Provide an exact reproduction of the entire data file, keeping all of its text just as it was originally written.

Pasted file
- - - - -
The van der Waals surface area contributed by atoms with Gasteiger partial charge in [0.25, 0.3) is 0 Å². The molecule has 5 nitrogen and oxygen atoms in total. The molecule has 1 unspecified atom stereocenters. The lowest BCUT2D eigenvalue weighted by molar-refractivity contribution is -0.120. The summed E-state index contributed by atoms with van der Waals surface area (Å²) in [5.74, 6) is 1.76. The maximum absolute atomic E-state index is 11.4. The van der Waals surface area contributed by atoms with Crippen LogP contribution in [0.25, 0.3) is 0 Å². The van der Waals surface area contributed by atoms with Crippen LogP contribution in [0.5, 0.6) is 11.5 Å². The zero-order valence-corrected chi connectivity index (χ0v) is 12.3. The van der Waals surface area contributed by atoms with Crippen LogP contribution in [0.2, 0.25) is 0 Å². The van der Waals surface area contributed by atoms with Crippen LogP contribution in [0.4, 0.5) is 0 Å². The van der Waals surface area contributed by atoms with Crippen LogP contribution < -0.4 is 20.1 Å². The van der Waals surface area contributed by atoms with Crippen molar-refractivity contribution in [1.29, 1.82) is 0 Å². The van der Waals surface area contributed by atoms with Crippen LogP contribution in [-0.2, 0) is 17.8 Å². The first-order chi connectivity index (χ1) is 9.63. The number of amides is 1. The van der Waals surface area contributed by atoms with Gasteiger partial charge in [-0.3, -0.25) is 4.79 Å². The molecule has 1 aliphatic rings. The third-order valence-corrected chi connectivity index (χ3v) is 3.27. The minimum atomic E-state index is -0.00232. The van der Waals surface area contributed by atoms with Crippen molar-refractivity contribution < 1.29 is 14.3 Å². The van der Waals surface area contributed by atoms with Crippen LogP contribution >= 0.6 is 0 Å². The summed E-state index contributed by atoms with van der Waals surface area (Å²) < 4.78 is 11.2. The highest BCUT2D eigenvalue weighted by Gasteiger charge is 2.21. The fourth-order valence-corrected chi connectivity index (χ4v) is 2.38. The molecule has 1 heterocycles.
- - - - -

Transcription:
The van der Waals surface area contributed by atoms with Gasteiger partial charge in [0.25, 0.3) is 0 Å². The molecule has 5 nitrogen and oxygen atoms in total. The molecule has 1 unspecified atom stereocenters. The lowest BCUT2D eigenvalue weighted by molar-refractivity contribution is -0.120. The summed E-state index contributed by atoms with van der Waals surface area (Å²) in [5.74, 6) is 1.76. The maximum absolute atomic E-state index is 11.4. The van der Waals surface area contributed by atoms with Crippen LogP contribution in [0.25, 0.3) is 0 Å². The van der Waals surface area contributed by atoms with Crippen LogP contribution in [0.5, 0.6) is 11.5 Å². The zero-order valence-corrected chi connectivity index (χ0v) is 12.3. The van der Waals surface area contributed by atoms with Crippen LogP contribution in [0.2, 0.25) is 0 Å². The van der Waals surface area contributed by atoms with Crippen LogP contribution in [0.4, 0.5) is 0 Å². The van der Waals surface area contributed by atoms with Crippen LogP contribution < -0.4 is 20.1 Å². The van der Waals surface area contributed by atoms with Crippen molar-refractivity contribution in [1.29, 1.82) is 0 Å². The van der Waals surface area contributed by atoms with Crippen LogP contribution in [-0.2, 0) is 17.8 Å². The first-order chi connectivity index (χ1) is 9.63. The number of amides is 1. The van der Waals surface area contributed by atoms with Gasteiger partial charge in [-0.3, -0.25) is 4.79 Å². The molecule has 1 aliphatic rings. The third-order valence-corrected chi connectivity index (χ3v) is 3.27. The minimum atomic E-state index is -0.00232. The van der Waals surface area contributed by atoms with Crippen molar-refractivity contribution < 1.29 is 14.3 Å². The van der Waals surface area contributed by atoms with Crippen LogP contribution >= 0.6 is 0 Å². The summed E-state index contributed by atoms with van der Waals surface area (Å²) < 4.78 is 11.2. The highest BCUT2D eigenvalue weighted by Gasteiger charge is 2.21. The fourth-order valence-corrected chi connectivity index (χ4v) is 2.38. The molecule has 1 heterocycles.